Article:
How technology will play a key role in tackling Covid-19
Artificial intelligence can help with grave challenges like the current pandemic, but it requires the right human input. It is always better when a group of people work together, with the help of technology -- as a collective intelligence -- to make better decisions together.
Wisdom and knowledge emerge out of a group when it is not possible by individual intelligence. Collective intelligence is now being used around the world by communities and governments to respond to Covid-19.
The Bangladesh situation
The good thing about Bangladesh is that the government is taking the pandemic seriously, and also has taken economic and public health steps to mitigate damage. The bad is that mass people are losing their incomes, and stimulus spending is under criticism.
The ugly thing is that many Bangladeshis are living in extreme poverty (Only 15% of Bangladeshi workers earn more than $6 a day, according to WE-Forum). They suffer as a result of the lockdown, and public health crisis may emerge in refugee camps for Rohingya.
Lessons from other countries
As a country, we could learn important lessons from other countries like China, Spain, Italy, and others, which have responded promptly. The question is, when China has 10 times the health expenditure per capita than Bangladesh, and Italy has eight times higher than China, how much of their policies could we use here? Also, to remember: Health insurance is a luxury here and 90% of our workers are from the informal sector.
A humanitarian crisis
We should admit that Covid-19 is a humanitarian crisis in the public health dimension. Large-scale physical distancing is becoming difficult due to food insecurity. We need to find ways to keep our people safe while protecting their means of living. We must provide food and emergency cash to them if we want them to stay home completely.
The importance of contact tracing
A contact tracer app allows people to automatically record their contacts throughout the day. It can track individual movements and people they interact with over the course of a few days. The location information from their phones (geo-tagged data) has proven invaluable in contact tracing in countries like South Korea, China, and the United Kingdom.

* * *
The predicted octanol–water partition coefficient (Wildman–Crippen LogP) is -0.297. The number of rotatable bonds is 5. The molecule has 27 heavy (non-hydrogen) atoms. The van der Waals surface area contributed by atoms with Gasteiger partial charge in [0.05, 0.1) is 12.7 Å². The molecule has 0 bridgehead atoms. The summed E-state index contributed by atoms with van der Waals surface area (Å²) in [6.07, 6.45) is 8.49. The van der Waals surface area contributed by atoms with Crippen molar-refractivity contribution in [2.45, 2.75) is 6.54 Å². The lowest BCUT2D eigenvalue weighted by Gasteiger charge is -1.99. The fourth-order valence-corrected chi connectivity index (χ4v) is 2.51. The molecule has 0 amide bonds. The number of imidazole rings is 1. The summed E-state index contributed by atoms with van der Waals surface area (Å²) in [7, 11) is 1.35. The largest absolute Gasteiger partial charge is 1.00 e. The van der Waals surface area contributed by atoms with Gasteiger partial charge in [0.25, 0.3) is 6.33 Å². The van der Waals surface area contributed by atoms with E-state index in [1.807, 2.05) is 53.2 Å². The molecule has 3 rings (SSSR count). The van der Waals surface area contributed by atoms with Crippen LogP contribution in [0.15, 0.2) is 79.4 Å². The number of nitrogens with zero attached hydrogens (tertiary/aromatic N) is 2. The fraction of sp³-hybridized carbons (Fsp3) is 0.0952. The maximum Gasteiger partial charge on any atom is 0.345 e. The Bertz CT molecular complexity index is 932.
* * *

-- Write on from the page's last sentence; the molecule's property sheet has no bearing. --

This will be difficult to implement in Bangladesh, where many people struggle to even understand text messages, most homes do not have any sort of internet connectivity, and many people do not use smart-phones.
The government can use private software developers to set up websites and apps to build detailed maps tracking the movements of individuals (maybe only the confirmed cases of coronavirus) without publishing very detailed information about them. People can add themselves willingly into the system by providing their contact numbers.
Mobile network providers can provide their GPS coordinate information for individuals. People can view their daily movements on the map and come to know if they were with close contact with a person who may have developed symptoms for Covid-19.
Real-time monitoring and information sharing
The government should take an approach of openness about the infections, without thinking too much of potential privacy infringements. This may help people make decisions about putting their selves and others at risk while increasing awareness about the potential threat. Information can be plugged in to coronavirus-related dashboards tracking the pandemic.
Social media mining
Governments can use public-generated data regarding Covid-19 to monitor the spread of the disease. They can mine posts from social media and use tools of Natural Language Processing to identify people mentioning respiratory problems. Also, locations of reported fever by doctors and individuals can be traced.
Media reporting cannot be trusted always, and it misses people’s experience of the virus. People from Wuhan posting to social media was a good indicator of how diseases spread, before the Chinese government started censoring. Governments can also trace individuals or groups, who are providing misleading information, growing confusion and creating conflicts.
Open source test kits
Lack of access to testing for Covid-19 means there is a need for cheap and quick coronavirus testing. The government can take initiatives to crowd-source ideas to produce test kits. Then the design can be shared to certified laboratories to produce test kits for local communities.
Sharing of knowledge
During this crisis, collective intelligence about the virus should be shared to respond and find the treatments. The scientific community of our country can share the genomic profile of the virus, publications, learning resources, handbook of tools, technology, and data through a national database.
Gather, reason, curate, and act
Practising social distancing principles that Western countries depend on to limit dissemination is becoming culturally difficult in Bangladesh. But we should remember that we have one of the strongest professional health staff networks in the country, a long tradition of public-private response collaborations, and societies with unprecedented rates of resilience to tackle the crisis collectively. We as a nation can adopt social practices that involve collective intelligence to tackle crises like Covid-19.
We can practice it through four main activities of gathering (crowd-sourcing intelligence through mass public participation), reasoning (analyzing data to make actionable information), curating (defining strategies through reports and visualization), and acting (coordinating resource mobilization).
Sajib Hasan is Assistant Professor, Department of Computer Science, American International University-Bangladesh (AIUB).